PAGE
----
Go on, admit it. As soon as you saw that this walk took you over those famous white cliffs you came over all Vera Lynn and hummed, 'There'll be bluebirds over the white cliffs of Dover,' to yourself. It's okay, practically everyone who walks here does the same at some point. Yet while this distinctive landmark is known all over the world and is seen as a symbol of England, few people realise that it is also an important wildlife habitat – so important that it supports species rarely found elsewhere.
The cliffs, made of chalk, are topped with a thin, porous soil that has been grazed by animals for hundreds of years, creating what is known as chalk downland. Grazing stops coarse grasses and scrub invading the land and creates the ideal environment for hundreds of wild flowers to flourish. And while the early farmers didn't realise it, they were creating unique plant communities. While you're walking, keep your eyes peeled for plants like horseshoe vetch, early spider orchid, and yellow rattle that gets its name from the seed pods that rattle in the wind. And with wild flowers, of course, come butterflies – particularly those wonderful blue ones that you so rarely see these days. Look out for the silvery chalkhill blue and the gorgeous sapphire Adonis blue. I even spotted a butterfly here in December. It wasn't close enough to identify, but it was a cheering sight nonetheless.
Other wild creatures of the cliffs include adders (you're unlikely to see one), slow worms (a legless lizard), common lizards and birds such as fulmars, peregrine falcons and skylarks – no bluebirds though. Unfortunately modern farming methods have led to a 98 per cent decline in chalk downland and with it, of course, a similar decline in the plants and animals it supports. In an attempt to halt this decline, the National Trust has introduced Exmoor ponies to the white cliffs. These hardy little ponies eat the coarse grasses that would otherwise invade the land, and so allow the wild flowers to grow.
From the car park and visitor centre walk away from Dover, following the Saxon Shore Way through a gate and up over the cliffs past the coastguard station. Drop down and follow the trail around the edge of Langdon Hole, the path continuing along the cliffs and up to South Foreland Lighthouse. Some of the tracks branch off and lead very close to the cliff edge – there is a danger of cliff falls here, so keep to the main route. You may see some Exmoor ponies. They've been introduced to the cliffs to graze the rare chalk downland and help preserve the habitat. Follow the path up to the lighthouse.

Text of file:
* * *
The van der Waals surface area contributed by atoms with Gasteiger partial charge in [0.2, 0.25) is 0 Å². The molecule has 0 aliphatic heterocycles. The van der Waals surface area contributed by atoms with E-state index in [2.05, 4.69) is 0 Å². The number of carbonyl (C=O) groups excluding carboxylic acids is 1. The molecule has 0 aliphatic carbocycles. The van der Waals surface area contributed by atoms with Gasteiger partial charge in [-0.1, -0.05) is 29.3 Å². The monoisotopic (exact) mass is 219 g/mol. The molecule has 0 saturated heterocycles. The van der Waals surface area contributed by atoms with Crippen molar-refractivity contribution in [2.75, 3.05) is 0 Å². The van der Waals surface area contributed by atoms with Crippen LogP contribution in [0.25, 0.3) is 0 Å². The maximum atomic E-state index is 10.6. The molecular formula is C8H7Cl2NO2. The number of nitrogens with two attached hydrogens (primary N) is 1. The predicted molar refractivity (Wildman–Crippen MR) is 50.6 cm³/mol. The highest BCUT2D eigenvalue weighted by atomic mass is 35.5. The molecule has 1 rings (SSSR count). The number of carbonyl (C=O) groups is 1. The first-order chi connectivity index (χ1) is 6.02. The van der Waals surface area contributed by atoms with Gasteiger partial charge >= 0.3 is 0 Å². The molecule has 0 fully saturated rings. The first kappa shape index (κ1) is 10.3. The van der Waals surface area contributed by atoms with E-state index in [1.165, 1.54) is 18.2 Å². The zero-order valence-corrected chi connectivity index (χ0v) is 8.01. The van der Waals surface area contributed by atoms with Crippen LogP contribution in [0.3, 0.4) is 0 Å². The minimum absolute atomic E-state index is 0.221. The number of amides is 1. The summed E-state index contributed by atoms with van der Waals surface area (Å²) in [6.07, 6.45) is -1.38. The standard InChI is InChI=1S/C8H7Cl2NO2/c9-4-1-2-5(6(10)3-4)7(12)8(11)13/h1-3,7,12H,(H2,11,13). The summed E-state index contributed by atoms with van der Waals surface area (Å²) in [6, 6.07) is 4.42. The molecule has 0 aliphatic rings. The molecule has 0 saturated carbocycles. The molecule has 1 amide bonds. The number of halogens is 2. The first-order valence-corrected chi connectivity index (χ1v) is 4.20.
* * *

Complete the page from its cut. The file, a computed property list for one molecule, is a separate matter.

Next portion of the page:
With the lighthouse on your left-hand side, take the metalled track ahead and keep straight on along a narrow tarmac path where the track curves right in a few paces. At the end turn right and follow another metalled track, passing houses to reach the road at St Margaret's at Cliffe.
Turn right, keep ahead at the junction down Bay Hill, soon to take the path right, signed 'Steps to the Beach'. Steeply descend to a road and turn right, passing The Pines Garden and St Margaret's at Cliffe Museum. The village was an exclusive resort and the museum celebrates two famous residents: Ian Fleming (1908–64) and Sir Nöel Coward (1899–1973).
From the museum continue along the track, bearing sharp left before a cattle grid with the Saxon Shore Way sign. At the right-hand bend, go through the gate ahead and bear right along the grassy cliff path. Eventually reach another gate and turn left along the track, passing a windmill, to return to South Foreland Lighthouse. Retrace your steps along the cliff back to the car park – no hardship when you have these wonderful views.
Chalky cliff paths, short section of road
Grassy cliff tops with extensive sea views
Good, but keep dogs on lead for safety on cliff top
OS Explorer 138 Dover, Folkestone & Hythe
National Trust White Cliffs Visitor Centre car park
National Trust tea room
Walking in safety
Read our tips to look after yourself and the environment when following this walk.
Also in the area
About the area
The White Cliffs of Dover are an English icon – the epitome of our island heritage and sense of nationhood. They also mark the point where the Kent Downs AONB, that great arc of chalk downland stretching from the Surrey Hills and sometimes known as ‘the Garden of England’, finally reaches the sea. This is a well-ordered and settled landscape, where chalk and greensand escarpments look down into the wooded Weald to the south.
Many historic parklands, including Knole Park and Sir Winston Churchill’s red-brick former home at Chartwell, are also worth visiting. Attractive settlements such as Charing, site of Archbishop Cranmer’s Tudor palace, and Chilham, with its magnificent half-timbered buildings and 17th-century castle built on a Norman site, can be found on the Pilgrim’s Way, the traditional route for Canterbury-bound pilgrims in the Middle Ages.
In the nature reserves, such as the traditionally coppiced woodlands of Denge Wood and Earley Wood, and the ancient fine chalk woodland of Yockletts Bank high on the North Downs near Ashford, it is still possible to experience the atmosphere of wilderness that must have been felt by the earliest travellers along this ancient ridgeway.